Sunday, April 5, 2015

Moby Dick Ch. 3: The Spouter-Inn

The following is from a work-in-progress called "Moby Dick: a Book Report" in which I read each chapter of Herman Melville's classic novel Moby Dick, and write about what I read.  This will (hopefully) culminate in a large book report on the whole book.  I will also include illustrations I find on the internet or in books.

Ishmael enters the shabby-looking Spouter-Inn and is struck by the decor.  A very old and weathered painting hangs on the wall, “a boggy, soggy, squitchy picture truly.”  At first, he makes fun of it (to himself), but upon closer inspection and reflection finds an “unimaginable sublimity about it that fairly froze you to it.”  Though he can’t quite make out what it is, the painting suggests multiple meanings, the last of which is of “an exasperated whale…in the enormous act of impaling itself upon the three mast-heads.”  Precisely because of its dark, abstract, and ragged quality, the painting seems (to me) to be a kind of visual preview of the novel to come—a sublime work of art with many meanings.

The walls of The Spouter-Inn are “decorated” with various weapons and “rusty old whaling lances and harpoons all broken and deteriorated.”  The shelves are filled with all manner of strange 19th century things—decanters, bones, bottles, and flasks.  A little old man, the proprietor, is serving some seamen, his customers.

Ishmael asks the proprietor if he has any rooms available, and the man says no, unless he wants to share a bed with a harpooneer.  Reluctantly, Ishmael agrees, and here begins a humorous back-and-forth in which the innkeeper gives Ishmael some disturbing hints about his bed-mate, which cause increasing anxiety and fear.  For example, the harpooneer likes to eat rare steaks, he is “dark complexioned”, and he is currently wandering around New Bedford trying to sell a human head.  Based on these facts, Ishmael surmises that his mysterious bedfellow is a “heathen, savage, cannibal.”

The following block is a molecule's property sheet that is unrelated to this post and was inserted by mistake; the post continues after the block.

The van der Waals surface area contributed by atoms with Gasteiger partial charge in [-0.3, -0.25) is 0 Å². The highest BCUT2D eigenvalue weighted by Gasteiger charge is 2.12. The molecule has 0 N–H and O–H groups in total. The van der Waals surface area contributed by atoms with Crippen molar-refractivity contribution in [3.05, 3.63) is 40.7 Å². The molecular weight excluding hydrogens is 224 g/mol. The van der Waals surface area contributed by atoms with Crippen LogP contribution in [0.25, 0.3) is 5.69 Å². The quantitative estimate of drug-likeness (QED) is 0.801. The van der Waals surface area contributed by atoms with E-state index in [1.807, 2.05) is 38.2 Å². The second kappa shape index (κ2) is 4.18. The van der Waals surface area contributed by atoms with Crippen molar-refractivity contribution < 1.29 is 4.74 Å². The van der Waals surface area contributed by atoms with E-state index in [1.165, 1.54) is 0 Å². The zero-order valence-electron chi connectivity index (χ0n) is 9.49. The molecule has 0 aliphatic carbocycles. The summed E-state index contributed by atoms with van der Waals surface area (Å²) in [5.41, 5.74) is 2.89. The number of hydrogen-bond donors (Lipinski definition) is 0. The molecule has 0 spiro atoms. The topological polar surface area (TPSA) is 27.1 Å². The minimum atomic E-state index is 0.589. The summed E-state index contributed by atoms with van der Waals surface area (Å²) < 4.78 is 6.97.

After some not-altogether-reassuring reassurances from the landlord, Ishmael goes to bed, but is unable to sleep, considering the fact that he’s bunking with a “dangerous cannibal.”  Finally, his bed-mate arrives and, at first, confirms all his worst fears.  He is covered in tattoos, he smokes from a deadly-looking tomahawk pipe, and he prays to a little “idol.”  The harpooneer jumps into bed and bumps Ishmael.  At first they are both startled, and Ishmael calls desperately for the landlord, who enters and says, “Queequeg here wouldn’t harm a hair of your head.”  As it turns out, this “heathen, savage, cannibal” is really a very kind and charitable fellow.  Ishmael falls asleep “and never slept better” in his life.

This chapter is a really important one in the novel and in the context of 1850s America.  Ishmael realizes that “ignorance is the parent of fear” and ultimately concludes: “What’s all this fuss I have been making about…the man’s a human being just as I am: he has just as much reason to fear me, as I have to be afraid of him.”  Contrary to the widely-held racism of his day, Ishmael transcends fears and stereotypes, and will ultimately develop a great friendship with this supposed “other.”  Just like the painting at the beginning of the chapter, Queequeg the harpooneer will turn out to be much more than first appearances and impressions suggest.

Ishmael and Queequeg

No comments:

Post a Comment